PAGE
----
Sunday, 2 February 2020

How To Interview A Sleeping Star

One thing that’s evident in hunting through newspapers of the 1960s looking for articles on Jack Benny is that he kept up an incredible schedule. He travelled to and fro making appearances when he wasn’t working on his TV show, meaning a steady stream of interviews, meet-and-greets and other such trappings in addition to his performances.

Is it no wonder he feel asleep on one interview?

The interviewer in question was Gerald Nachman, known perhaps these days for his book Raised on Radio. At the time, he was reporting for the New York Post. It would appear the 70-year-old Benny had a long morning—it’s not said when he landed in the city—and needed an afternoon nap.

Here is Mr. Nachman’s tale of his valiant attempt at an interview. Through his own resourcefulness, he managed to put together an interesting story. It appeared in print on October 4, 1964.

Hello Again, This Is Jack Benny...
MANY A VIEWER has dozed off watching a TV comedian, but in the annals of television there has never been an instance reported of a viewer putting a TV comedian to sleep. What follows, then, is something of a show business first.
Members of the cast include: Jack Benny, as the TV comedian; Irving Fein, as his producer and prompter; and a viewer, or in this case interviewer, who will remain anonymous and calm; an apple also figures importantly in the plot.
As the sketch begins, it is early afternoon one day last week and Jack Benny is riding up to his hotel room in an elevator, a weary look on his face. He's already put in a full day spreading the word that Jack Benny is starting his 15th year in television and that he is now back on NBC, where he began 15 penny-pinching, birthday-less years ago.
He was up at dawn for an interview on the "Today" show. Afterwards he went to breakfast and was interviewed by local TV writers, followed by a guest appearance on "Concentration."
Then he spent two hours taping promotional spots—the ones that go, "Hello, this is Jack Benny, next on NBC," as the final scene fades on "Bob Hope Presents" and the credits roll. After this came more questions from TV critics around the U.S. on a closed circuit interview. Finally Benny ate lunch, and had another press conference. A day like that could easily wear out a man of 39, let alone 70.
Benny stepped out of the elevator and, with that well known sashay, walked down the corridor to his hotel room (perhaps a better word is wing). He studied the handful of telephone messages and came upon one that displeased him.
"Do we have to do this Garroway thing?" he asked the tall man wearing Goldwater glasses, Irving Fein, referring apparently to Dave Garroway's radio program and the fact that it would mean answering still more questions about how it feels to be 70 and still as active as ever. Fein mumbled something. Benny let himself into his suite and went into the bedroom for a minute.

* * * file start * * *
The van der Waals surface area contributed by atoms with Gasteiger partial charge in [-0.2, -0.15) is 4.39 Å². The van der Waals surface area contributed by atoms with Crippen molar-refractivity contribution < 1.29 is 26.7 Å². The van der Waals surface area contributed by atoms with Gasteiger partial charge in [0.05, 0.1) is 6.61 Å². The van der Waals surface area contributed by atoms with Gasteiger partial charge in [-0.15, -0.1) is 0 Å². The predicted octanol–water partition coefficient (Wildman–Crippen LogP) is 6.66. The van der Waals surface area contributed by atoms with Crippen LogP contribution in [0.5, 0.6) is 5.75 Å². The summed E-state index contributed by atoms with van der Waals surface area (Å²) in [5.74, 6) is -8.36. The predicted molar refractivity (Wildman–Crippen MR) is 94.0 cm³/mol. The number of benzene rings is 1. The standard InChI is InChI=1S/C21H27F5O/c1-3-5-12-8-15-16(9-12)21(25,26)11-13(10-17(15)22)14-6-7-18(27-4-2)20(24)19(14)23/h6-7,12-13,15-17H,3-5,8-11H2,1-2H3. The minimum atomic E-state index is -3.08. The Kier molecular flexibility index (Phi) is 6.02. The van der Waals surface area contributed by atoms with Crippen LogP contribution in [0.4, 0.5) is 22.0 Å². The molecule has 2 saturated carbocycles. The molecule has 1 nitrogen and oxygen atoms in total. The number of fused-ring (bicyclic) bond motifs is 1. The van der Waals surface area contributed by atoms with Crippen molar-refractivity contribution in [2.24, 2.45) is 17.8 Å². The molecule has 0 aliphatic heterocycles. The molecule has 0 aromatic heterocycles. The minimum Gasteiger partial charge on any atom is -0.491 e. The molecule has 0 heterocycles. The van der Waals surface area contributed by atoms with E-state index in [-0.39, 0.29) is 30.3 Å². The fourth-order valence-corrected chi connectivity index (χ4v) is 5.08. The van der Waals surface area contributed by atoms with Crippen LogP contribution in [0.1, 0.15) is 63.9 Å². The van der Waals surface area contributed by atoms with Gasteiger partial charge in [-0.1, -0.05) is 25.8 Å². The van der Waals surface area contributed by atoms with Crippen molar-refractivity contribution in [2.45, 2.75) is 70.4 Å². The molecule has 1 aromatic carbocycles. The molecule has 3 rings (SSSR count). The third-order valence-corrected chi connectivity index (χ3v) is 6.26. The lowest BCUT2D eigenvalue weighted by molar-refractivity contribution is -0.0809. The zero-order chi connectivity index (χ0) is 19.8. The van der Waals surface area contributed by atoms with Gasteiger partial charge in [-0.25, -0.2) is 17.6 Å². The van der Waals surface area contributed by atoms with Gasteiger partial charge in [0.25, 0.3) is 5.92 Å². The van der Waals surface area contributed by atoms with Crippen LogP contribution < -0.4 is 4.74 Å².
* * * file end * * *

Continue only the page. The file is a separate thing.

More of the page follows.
* * *
THERE, AS IF PLANTED BY A FUN-LOVING hotel manager, a cleaning boy was dusting the Venetian blinds and singing "Fine and Dandy." The only thing missing from the familiar scene was a wisecracking parrot. Fein, who has been with Benny 18 years, was obviously enjoying it immensely.
'That's him," said Fein, pointing. "That's just the guy we've been looking for!" The impromptu audition continued, but Benny didn't seem to notice. By now he must be used to discovering would-be Rochesters In every hotel room, Dennis Days waiting on him in restaurants and Western Union boys who can sound exactly like Maxwell touring cars.
Returning to the living room, Benny looked over the two mammoth baskets of fruit that were planted there by the hotel manager, plucked an apple from one and took a noisy bite out of it. Then he sat back on the sofa and waited to be asked how it feels to be 70 and still as active as ever. He made a valiant effort but the sofa was a little too soft and the apple had the effect of a glass of warm milk.
"All good things develop by accident," he said, munching on the apple, as he explained how his alter ego evolved. "If we would have said, 'Let's make me a stingy s. o. b.,' the damn thing wouldn't have lasted three weeks. You can't plan those things and you can't chart them. The character just grew. It grew out of nothing, the way a child grows."
Benny removed his glasses and pinched the bridge of his nose.
"People are always taking advantage of me, and I've always thought it's because there's a tiny bit of effeminacy in me. I don't mean I'm a pansy, but the vanity and the pouting and the sulking in the character I play on TV—it's like a woman."
* * *
Fein, who had been tossing salted peanuts into his mouth, decided to break in. He was wide awake. "The reason Jack has been around so long—the reason he's outlived the Gobels and the Berles and the Caesers—is because every joke has a 15-year buildup. He's got 40 gimmicks going for him!"
Benny yawned behind his hand and began making a final survey of the apple for unbitten territory.
"On Jack's show you never know what you're going to miss, because we don't work any of the gimmicks to death. If we wanted, we could do the violin thing every week, but when you'd had enough of the violin you wouldn't look any more. Jack is always ahead of the audience. He'll drop a thing before the public does, when it's still on the wane."